One of the key times is at check in. Paying with cash is obviously a cause for concern, especially if the reservation was originally made with a credit card. When an older man or woman checks in with younger women who don’t appear to be his or her children—they speak a different language, they’re distant from him, they look dazed or afraid, or if they’re made up to look older than they really are—that often means the women are not there willingly. A bunch of guys checking in with two young Latvian women alarmed this hotel employee, who went called the cops on them and broke up a trafficking ring. And then there’s the luggage clue; legitimate travelers usually bring a bunch of bags with them.

For hotels, the next line of defense after a vigilant front desk clerk is the in-house security team. Sometimes traffickers will check in to the room and only much later smuggle the girls and the johns into the hotel through a side door. “Very few women are being paraded by the front desk,” says Stanoch. Hotels have put in very sophisticated camera equipment, but that doesn’t mean they catch everything. Rooms which are being used by traffickers typically have a lot of men coming and going, and sometimes have men congregating outside the door, in the lobby or in the parking lot.

FBI San Antonio Special Agent Michelle Lee told local media after an undercover sting in June that traffickers often use two rooms. “One room is the working hotel room and the other room is where everyone else usually stays and they have just a few, very limited belongings.” Stanoch notes that the hotel staff moves pretty fast, once their suspicions have been raised. “This isn’t something we wait on,” says Stanoch, about how bringing in law enforcement. “It all happens very quickly.”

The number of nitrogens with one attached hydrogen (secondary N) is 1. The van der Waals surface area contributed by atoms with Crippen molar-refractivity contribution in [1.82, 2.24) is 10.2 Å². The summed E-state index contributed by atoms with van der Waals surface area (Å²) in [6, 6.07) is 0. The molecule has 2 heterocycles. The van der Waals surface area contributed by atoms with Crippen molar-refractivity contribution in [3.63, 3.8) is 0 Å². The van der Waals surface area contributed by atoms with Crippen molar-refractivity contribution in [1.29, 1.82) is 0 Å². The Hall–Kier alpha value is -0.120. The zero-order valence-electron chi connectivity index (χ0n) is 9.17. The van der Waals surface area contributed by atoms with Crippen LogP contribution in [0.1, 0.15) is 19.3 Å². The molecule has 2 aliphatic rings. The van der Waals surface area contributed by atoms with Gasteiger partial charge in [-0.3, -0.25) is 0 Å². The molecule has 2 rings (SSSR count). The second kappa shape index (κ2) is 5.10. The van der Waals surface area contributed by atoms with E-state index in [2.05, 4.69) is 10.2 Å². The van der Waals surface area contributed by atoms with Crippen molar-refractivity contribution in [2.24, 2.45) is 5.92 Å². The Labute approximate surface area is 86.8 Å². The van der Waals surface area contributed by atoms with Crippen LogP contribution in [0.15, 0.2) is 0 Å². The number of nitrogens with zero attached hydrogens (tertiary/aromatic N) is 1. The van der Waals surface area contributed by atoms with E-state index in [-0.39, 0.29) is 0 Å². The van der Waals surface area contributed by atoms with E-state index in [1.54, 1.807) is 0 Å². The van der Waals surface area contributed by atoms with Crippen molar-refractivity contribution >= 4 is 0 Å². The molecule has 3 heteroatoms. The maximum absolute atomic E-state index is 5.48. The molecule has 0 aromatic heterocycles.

The hotel housekeepers are key players here too, since traffickers tend to decline cleaning services for days on end. They’re also less likely to tidy up, so the housekeeping staff may find large amounts of condoms and lubricant when they do get in to the room. (Stanoch says people who are having consensual sex generally tend to be neater with their paraphernalia. Who knew? ) Cleaners are also trained to watch out for a large number of computers or cell phones in a room. And then there’s porn. If one room is watching an unusual amount of porn on their hotel TV, that can trigger suspicions especially if it happens in tandem with other signs of trafficking. Not always, of course. “We are very sensitive to our guest’s privacy,” says Stanoch. “If something is suspicious in the guest room, in addition to indicators like a room that has been paid for in cash or multiple men coming and going, this may be cause for concern.”